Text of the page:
In the two cases described above, the “OBD-I Kit” will not be needed, except for the socket in the factory chip case. About the factory chip case, it would be the most difficult case, because as mentioned earlier, the factory chip will be soldered with no socket and will have to be removed (desoldered) to be replaced by the 28-pin socket of the kit. Removing a directly soldered chip is not the easiest job in these models because of the already mentioned sensitivity to heat. If any moment after inspecting the job to be done you don’t feel like doing it, I suggest bringing the whole thing to a professional to do it for you.
If you think you can do it your self and decide to do so, one trick for desoldering the chip that can help is to first re-solder all the pins of the chip with excess solder to “rejuvenate” the connections. This will make it easier for the solder to flow when you are pulling it out with the soldering iron and a desoldering vacuum tool.
Desoldering braid will not be very effective for removing the chip. It is used for cleaning out the board by removing soldering from the connections when the parts are already removed and have them opened for inserting the new parts.
This job takes great care and patience, so please take your time to do it right, because although many accidents can be repaired, if an internal connection of the board happens to get broken somehow, may it be because of too much heating or because of too much force pulling the chip, it might be as bad as needing to replace the ECM.
For clearing the connections from solder for inserting the components, spread some solder flux over such connections on the circuit and proceed to remove the soldering by using the soldering iron and either the desoldering vacuum tool or the desoldering braid.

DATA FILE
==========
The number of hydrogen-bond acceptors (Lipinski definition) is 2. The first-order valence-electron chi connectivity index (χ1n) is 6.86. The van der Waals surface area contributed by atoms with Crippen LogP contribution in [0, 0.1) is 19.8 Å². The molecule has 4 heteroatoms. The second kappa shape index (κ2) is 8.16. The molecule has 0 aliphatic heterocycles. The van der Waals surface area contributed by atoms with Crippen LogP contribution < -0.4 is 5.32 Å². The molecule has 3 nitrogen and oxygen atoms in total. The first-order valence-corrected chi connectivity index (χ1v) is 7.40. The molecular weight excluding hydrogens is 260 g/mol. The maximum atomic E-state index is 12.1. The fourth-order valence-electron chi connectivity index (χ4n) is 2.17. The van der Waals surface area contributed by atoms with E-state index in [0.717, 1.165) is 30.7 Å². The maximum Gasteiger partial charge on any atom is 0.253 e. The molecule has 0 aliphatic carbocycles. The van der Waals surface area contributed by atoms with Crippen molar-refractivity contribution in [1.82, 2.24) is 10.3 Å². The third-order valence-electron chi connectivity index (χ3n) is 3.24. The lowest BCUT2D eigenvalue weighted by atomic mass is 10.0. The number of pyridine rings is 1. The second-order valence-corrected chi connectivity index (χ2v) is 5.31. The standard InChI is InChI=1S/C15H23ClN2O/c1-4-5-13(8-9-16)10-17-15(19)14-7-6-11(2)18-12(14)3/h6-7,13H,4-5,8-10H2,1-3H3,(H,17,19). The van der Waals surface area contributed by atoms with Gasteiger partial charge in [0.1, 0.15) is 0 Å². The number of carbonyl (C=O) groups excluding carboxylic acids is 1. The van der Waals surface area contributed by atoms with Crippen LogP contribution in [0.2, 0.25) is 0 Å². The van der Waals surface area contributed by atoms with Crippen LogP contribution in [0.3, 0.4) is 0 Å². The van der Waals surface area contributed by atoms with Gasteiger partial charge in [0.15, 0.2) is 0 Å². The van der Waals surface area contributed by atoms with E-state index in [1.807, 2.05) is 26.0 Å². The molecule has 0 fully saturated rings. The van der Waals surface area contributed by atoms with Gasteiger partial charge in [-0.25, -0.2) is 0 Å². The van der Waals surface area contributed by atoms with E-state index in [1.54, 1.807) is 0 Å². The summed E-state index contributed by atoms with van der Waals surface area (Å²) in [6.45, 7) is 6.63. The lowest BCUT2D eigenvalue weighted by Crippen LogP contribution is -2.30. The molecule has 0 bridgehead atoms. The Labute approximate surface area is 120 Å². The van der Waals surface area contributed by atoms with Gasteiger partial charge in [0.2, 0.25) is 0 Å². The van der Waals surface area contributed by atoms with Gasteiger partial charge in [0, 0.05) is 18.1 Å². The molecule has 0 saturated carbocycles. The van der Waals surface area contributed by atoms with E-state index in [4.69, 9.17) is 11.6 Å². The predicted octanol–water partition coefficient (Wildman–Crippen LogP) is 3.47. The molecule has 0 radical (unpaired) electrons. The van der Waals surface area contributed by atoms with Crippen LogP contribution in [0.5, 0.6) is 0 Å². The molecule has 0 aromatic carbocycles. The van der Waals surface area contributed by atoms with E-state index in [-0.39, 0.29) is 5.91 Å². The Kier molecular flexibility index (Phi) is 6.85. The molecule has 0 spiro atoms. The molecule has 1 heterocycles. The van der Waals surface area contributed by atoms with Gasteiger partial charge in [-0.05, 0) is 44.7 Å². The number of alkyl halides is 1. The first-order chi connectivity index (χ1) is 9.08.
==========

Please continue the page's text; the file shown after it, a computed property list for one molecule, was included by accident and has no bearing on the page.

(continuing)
The connections on the board should remain opened and you should be able to look through the holes after the solder is correctly removed. After this is done on all the footprints of all the marked components, clean the circuit of excess soldering flux with the alcohol pads.
Installing the parts
After cleaning all the pin connections area with alcohol, install on each footprint the corresponding part by soldering it to the circuit. Remember to install the 28-Pin socket instead of directly soldering the power-ROM in the “27256” footprint and make sure you put the pin#1 marking of the socket in the correct orientation to use it as a reference when inserting the chip. Care must be taken when soldering the “74HC373” chip not to (1) overheat it when soldering and (2) not to install it backward, so take note of pin#1 of the “74HC373” chip too.
After installing all six parts and inserting the Power-ROM in the socket, just put back the ECM all together and re-install it in your car.
The following table contains a list of the parts in the installation kit and their reference numbers on the circuit board, along with a brief explanation of their function in the circuit. Use it as a reference for easier location and installation.
NOTE: If the engine does not go over 3300-4000 RPMs after installing any chip, something went wrong, either with the installation or the chip was not good or not compatible with your ECM. You will find a troubleshooting guide in the link below should you have problems with your installation.